Language Learning Methods - Two-Way

Sunday, September 27th, 2009

The developmental program of Two-way language is also known as the bilingual immersion programs as well as dual language program. These programs are intense and full time and use two languages for instruction and learning.

Most of these programs consist of students that speak a native language such as Spanish and are attempting to learn a new language such as English. In both elementary and high schools, these programs are prevalent and very active. Half of the class of students consists of some Spanish students and some English students who are native speakers of their language.

The student learns the language through their native language as well as through the second language that they are trying to learn. The student uses this two way method of learning to be more astute and proficient in both languages, but it helps them to develop their skills in the second language.

The two-way language program is more geared towards bilingual education than it is for students who are limited in their proficiency in English. It is an enrichment program that gives student a better understanding between two languages. Students who are not as proficient in English will feel like they are equally educated to their peers and it helps them to excel in their education.

The Two-Way language development program is more effective if it:

1.    Allows for participation in both languages
2.    Focuses on subjects that are academic
3.    Incorporate the curriculum for both languages
4.    Allows student to use the language learned in their home
5.    Empowerment of students with active learning
6.    Use the minority language sufficiently
7.    CALP development

The Two-Way Language acquisition program has two primary goals and that is:

1.    That Minority Students will learn things in their own languages as well as in the second language.
2.    Those Majority students will increase their level of language proficiency in the second language while progressively developing in the native language.

Students in both groups of language learning will have an academic performance at the grade level that they are at ad develop attitudes that are confident and positive towards learning the two languages.

Conclusion
It is important that the two-way language program last for up to six years to ensure proficiency in essentially the second language.

Language Learning - Silent Way (Gattegno)

Monday, August 24th, 2009

The Silent Way was created by Caleb Gattegno and is the instructive approach to teaching a foreign language. The primary objective is for students to work independently as learners of a new language.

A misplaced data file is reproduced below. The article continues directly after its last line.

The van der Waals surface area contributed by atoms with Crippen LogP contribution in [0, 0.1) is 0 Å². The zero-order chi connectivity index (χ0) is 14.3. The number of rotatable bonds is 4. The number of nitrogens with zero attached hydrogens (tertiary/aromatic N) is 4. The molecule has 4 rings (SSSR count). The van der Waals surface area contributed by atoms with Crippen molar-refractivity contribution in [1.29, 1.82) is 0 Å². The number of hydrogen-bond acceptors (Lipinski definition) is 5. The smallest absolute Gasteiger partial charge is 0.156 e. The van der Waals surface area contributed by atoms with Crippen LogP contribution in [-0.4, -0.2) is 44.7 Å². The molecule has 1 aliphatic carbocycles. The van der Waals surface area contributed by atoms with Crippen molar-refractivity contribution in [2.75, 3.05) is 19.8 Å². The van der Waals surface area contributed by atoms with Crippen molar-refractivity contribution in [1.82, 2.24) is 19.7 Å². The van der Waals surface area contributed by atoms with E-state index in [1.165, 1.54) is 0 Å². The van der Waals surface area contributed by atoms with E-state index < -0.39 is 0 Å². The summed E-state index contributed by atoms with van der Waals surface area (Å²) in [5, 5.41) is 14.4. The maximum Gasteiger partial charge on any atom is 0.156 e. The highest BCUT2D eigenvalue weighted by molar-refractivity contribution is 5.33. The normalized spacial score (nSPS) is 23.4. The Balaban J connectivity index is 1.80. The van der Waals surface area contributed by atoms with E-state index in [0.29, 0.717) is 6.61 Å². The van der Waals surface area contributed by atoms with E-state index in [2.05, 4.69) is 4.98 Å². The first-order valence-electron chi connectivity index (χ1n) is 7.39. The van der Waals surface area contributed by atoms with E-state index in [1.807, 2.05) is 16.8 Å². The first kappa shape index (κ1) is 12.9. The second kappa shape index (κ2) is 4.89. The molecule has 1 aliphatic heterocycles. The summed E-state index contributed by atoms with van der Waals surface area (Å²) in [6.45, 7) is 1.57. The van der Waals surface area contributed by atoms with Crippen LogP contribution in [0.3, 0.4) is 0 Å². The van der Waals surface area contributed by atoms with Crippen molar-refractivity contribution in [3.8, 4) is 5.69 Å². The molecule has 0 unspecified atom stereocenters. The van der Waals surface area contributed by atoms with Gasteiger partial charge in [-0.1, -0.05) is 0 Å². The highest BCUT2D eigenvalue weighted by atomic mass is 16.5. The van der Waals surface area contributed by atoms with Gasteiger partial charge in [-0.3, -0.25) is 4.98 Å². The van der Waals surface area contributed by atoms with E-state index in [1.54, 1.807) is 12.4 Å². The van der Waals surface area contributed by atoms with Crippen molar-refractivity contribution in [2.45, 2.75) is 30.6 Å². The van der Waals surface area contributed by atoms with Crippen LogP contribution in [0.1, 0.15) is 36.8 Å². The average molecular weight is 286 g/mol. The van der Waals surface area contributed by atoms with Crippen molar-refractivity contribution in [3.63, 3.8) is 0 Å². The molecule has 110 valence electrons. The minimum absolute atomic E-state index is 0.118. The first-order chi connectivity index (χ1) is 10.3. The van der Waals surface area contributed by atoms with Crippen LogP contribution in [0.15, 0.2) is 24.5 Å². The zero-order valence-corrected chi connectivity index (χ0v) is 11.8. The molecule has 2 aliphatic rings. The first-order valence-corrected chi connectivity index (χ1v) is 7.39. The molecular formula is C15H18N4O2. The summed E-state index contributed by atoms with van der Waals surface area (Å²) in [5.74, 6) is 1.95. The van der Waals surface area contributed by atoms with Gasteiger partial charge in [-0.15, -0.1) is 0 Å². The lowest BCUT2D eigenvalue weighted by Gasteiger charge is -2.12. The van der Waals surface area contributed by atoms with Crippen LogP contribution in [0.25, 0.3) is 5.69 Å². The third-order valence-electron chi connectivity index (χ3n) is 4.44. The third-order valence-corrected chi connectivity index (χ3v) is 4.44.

It allows students to develop their own theoretical models of learning a second language. Students are encouraged to use their mental abilities to decipher the meaning of a new language.  Expression of thought and feelings are created in the classroom among fellow students. The student trades their time for experience.

The student’s native language gives them leverage in learning a new language and they are given room to learn how to speak in the new language. It is the nonverbal aspect of their native language which includes sounds, gestures and writing that helps the student to identifying with a new language.

Gattegno used his model on certain observations and he thought that students did not learn because teachers did not teach. Instead, teachers need to do a study of how students learn and to do that experiment on themselves.

Gattegno used himself as an example and even though he was a teacher, he wanted to know how students learned so he became a learner and that is when he realized that awareness is the only thing that teachers can educate when it comes to humans.

His learning model claimed to be more approachable to teaching a second language because it was based more on awareness than on offering knowledge to the student. For every learner that Gattegno studied, no matter what age they were, he found one common principle and that is students were gifted and intelligent. They brought a strong will to learn, a lifetime of experiences of managing challenges and they were also independent.

Most of the methods of teaching using the Silent Way came from understanding how students learned. Included in this approach was the style of how the teacher corrected the student and how the teacher used silence to validate the student. The teacher wouldn’t give any answers that the student could not find out on their own.

A lot of people think that communication is the only tool to learning a new language. However, Gattegno does not seem to think that communication is the only key ingredient. He observed that communication called for the person communicating to convey their ideas and the student listening must be willing to submit to the message before giving a response.

Conclusion

Learning a second language is expressing thoughts and feelings, ideas, perceptions and opinions and student can do this effectively with their teacher. They will be able to develop criteria for right and wrong by exploration of the two boundaries.

Therefore, it will require making mistakes, which is a part of the learning process. If teachers can study the art of learning and realize that mistakes are good for the learning process, they will appreciate when students do make mistakes.

Language Learning - Learner External Factors

Monday, August 10th, 2009

Have you ever stopped to consider how we learn second languages? If you are considering taking up a second language, knowing the process of how we learn can make you a more competent student as well as speeding up the process of learning at the same time. The way in which we learn our second language is different to how we learn our first. As we grow older our cognitive functions develop, giving us better skills to learn new things. As a child we are exposed to our native language, or languages, all of the time, whereas second language acquisition may be limited to just one or two hours a week.